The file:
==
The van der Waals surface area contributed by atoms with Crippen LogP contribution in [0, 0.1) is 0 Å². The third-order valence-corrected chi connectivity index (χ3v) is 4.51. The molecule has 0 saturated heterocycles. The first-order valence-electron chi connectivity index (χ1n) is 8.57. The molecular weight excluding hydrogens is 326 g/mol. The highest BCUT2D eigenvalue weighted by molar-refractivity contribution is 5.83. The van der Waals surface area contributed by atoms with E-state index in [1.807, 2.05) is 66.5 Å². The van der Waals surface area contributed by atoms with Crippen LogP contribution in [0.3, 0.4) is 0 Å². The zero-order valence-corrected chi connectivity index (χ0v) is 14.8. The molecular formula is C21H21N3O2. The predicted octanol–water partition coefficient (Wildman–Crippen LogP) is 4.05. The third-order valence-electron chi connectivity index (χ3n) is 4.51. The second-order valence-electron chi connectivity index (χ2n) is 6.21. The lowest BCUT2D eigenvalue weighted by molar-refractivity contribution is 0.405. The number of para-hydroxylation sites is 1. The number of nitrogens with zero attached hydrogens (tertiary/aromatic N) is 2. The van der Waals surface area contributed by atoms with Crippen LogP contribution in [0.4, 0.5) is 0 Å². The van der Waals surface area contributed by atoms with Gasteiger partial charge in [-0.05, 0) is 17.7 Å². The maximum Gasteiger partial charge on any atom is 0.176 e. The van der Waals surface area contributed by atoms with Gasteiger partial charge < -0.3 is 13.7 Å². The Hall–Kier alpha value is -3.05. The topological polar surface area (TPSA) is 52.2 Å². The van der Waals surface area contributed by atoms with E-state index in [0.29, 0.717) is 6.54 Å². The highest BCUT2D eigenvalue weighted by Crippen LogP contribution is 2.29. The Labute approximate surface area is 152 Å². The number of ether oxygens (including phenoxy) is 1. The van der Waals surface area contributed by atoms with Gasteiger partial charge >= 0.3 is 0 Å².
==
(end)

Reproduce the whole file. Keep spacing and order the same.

The van der Waals surface area contributed by atoms with Crippen LogP contribution in [0, 0.1) is 0 Å². The third-order valence-corrected chi connectivity index (χ3v) is 4.51. The molecule has 0 saturated heterocycles. The first-order valence-electron chi connectivity index (χ1n) is 8.57. The molecular weight excluding hydrogens is 326 g/mol. The highest BCUT2D eigenvalue weighted by molar-refractivity contribution is 5.83. The van der Waals surface area contributed by atoms with E-state index in [1.807, 2.05) is 66.5 Å². The van der Waals surface area contributed by atoms with Crippen LogP contribution in [0.3, 0.4) is 0 Å². The zero-order valence-corrected chi connectivity index (χ0v) is 14.8. The molecular formula is C21H21N3O2. The predicted octanol–water partition coefficient (Wildman–Crippen LogP) is 4.05. The third-order valence-electron chi connectivity index (χ3n) is 4.51. The second-order valence-electron chi connectivity index (χ2n) is 6.21. The lowest BCUT2D eigenvalue weighted by molar-refractivity contribution is 0.405. The number of para-hydroxylation sites is 1. The number of nitrogens with zero attached hydrogens (tertiary/aromatic N) is 2. The van der Waals surface area contributed by atoms with Crippen LogP contribution in [0.4, 0.5) is 0 Å². The van der Waals surface area contributed by atoms with Gasteiger partial charge in [-0.05, 0) is 17.7 Å². The maximum Gasteiger partial charge on any atom is 0.176 e. The van der Waals surface area contributed by atoms with Gasteiger partial charge < -0.3 is 13.7 Å². The Hall–Kier alpha value is -3.05. The topological polar surface area (TPSA) is 52.2 Å². The van der Waals surface area contributed by atoms with E-state index in [0.29, 0.717) is 6.54 Å². The highest BCUT2D eigenvalue weighted by Crippen LogP contribution is 2.29. The Labute approximate surface area is 152 Å². The number of ether oxygens (including phenoxy) is 1. The van der Waals surface area contributed by atoms with Gasteiger partial charge >= 0.3 is 0 Å².